The history of the Lickly family goes back to the ancient Anglo-Saxon
culture of Britain. It is derived from the family living in the region of Loxley
Lowe, Mark Anthony, Patronymica Britannica, A Dictionary of Family Names of the United Kingdom. London: John Russel Smith, 1860. Print.
Lickly is a topographic
surname, which was given to a person who resided near a physical feature such as a hill, stream, church, or type of tree. Habitation
names form the other broad category of surnames that were derived from place-names. They were derived from pre-existing names for towns, villages, parishes, or farmsteads.
Early Origins of the Lickly family
The surname Lickly was first found in Staffordshire
at Loxley, a liberty, in the parish and union of Uttoxeter, S. division of the hundred
of Totmonslow. Alternatively the family could have originated in the parish of Loxley in Warwickshire
. The latter was listed in the Domesday Book
of 1086 as Locheslei CITATION[CLOSE]
Williams, Dr Ann. And G.H. Martin, Eds., Domesday Book A Complete Translation. London: Penguin, 1992. Print. (ISBN 0-141-00523-8)
and literally meant "woodland clearing of a man called "Locc," from the Old English personal name
+ "leah." CITATION[CLOSE]
Mills, A.D., Dictionary of English Place-Names. Oxford: Oxford University Press, 1991. Print. (ISBN 0-19-869156-4)
Interestingly, "Charles I. slept at the old mansion-house of Loxley the night before the battle of Edge-Hill, and many of those who were slain in the engagement were buried in the churchyard here." CITATION[CLOSE]
Lewis, Samuel, A Topographical Dictionary of England. Institute of Historical Research, 1848, Print.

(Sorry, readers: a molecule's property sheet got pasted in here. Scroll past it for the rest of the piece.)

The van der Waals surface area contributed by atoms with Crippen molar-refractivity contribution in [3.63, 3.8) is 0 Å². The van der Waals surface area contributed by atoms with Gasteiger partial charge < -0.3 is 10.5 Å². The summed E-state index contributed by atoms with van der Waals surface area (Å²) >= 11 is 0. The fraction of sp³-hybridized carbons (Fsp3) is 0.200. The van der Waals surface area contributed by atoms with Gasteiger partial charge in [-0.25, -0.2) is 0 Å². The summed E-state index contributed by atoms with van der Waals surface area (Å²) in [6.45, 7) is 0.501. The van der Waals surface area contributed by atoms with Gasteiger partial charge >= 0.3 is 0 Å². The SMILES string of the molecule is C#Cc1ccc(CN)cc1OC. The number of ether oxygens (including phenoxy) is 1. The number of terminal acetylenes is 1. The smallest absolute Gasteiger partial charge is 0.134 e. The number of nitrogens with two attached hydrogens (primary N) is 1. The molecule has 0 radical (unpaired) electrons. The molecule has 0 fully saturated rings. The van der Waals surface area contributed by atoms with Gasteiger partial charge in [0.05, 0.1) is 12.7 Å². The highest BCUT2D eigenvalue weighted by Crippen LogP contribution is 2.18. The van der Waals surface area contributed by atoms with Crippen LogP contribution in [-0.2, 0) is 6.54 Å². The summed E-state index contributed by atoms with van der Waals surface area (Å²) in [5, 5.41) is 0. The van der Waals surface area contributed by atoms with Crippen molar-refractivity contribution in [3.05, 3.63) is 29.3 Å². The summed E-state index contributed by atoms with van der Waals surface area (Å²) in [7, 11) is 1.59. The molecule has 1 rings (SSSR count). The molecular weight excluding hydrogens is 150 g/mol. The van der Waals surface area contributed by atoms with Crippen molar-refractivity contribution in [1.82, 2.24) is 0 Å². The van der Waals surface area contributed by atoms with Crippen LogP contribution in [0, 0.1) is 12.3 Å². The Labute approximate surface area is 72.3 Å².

Richard de Lokesley, taillour, temp. 14 Edward III was listed in the Freemen of York and the Yorkshire Poll Tax Rolls of 1379 list Thomas de Lokeslay. CITATION[CLOSE]
Bardsley, C.W, A Dictionary of English and Welsh Surnames: With Special American Instances. Wiltshire: Heraldry Today, 1901. Print. (ISBN 0-900455-44-6)
John de Lokkesleye was listed in the Subsidy Rolls of Worcestershire in 1275 and a few years later, John de Loxelegh was listed in the Feet of Fines for Surrey (1315-1316.) CITATION[CLOSE]
Reaney, P.H and R.M. Wilson, A Dictionary of English Surnames. London: Routledge, 1991. Print. (ISBN 0-415-05737-X)
Early History of the Lickly family
This web page shows only a small excerpt of our Lickly research.Another 181 words (13 lines of text) covering the years 118 and 1180 are included under the topic Early Lickly History in all our PDF Extended History products and printed products wherever possible.
Lickly Spelling Variations
Until quite recently, the English language has lacked a definite system of spelling rules. Consequently, Anglo-Saxon
surnames are characterized by a multitude of spelling variations
. Changes in Anglo-Saxon
names were influenced by the evolution of the English language, as it incorporated elements of French, Latin, and other languages. Although Medieval scribes and church officials recorded names as they sounded, so it is common to find one person referred to by several different spellings of his surname, even the most literate people varied the spelling of their own names. Variations of the name Lickly include Loxley, Lockley, Locksley and others.
Early Notables of the Lickly family (pre 1700)
More information is included under the topic Early Lickly Notables in all our PDF Extended History products
and printed products wherever possible.
Migration of the Lickly family to the New World and Oceana
Searching for a better life, many English families migrated to British colonies. Unfortunately, the majority of them traveled under extremely harsh conditions: overcrowding on the ships caused the majority of the immigrants to arrive diseased, famished, and destitute from the long journey across the ocean. For those families that arrived safely, modest prosperity was attainable, and many went on to make invaluable contributions to the development of the cultures of the new colonies. Research into the origins of individual families in North America revealed records of the immigration of a number of people bearing the name Lickly or a variant listed above: Charles Lockley, who settled in Virginia in 1638; Richard Lockley, who arrived in Virginia in 1635; and Joseph Lockly, who arrived in Virginia in 1651..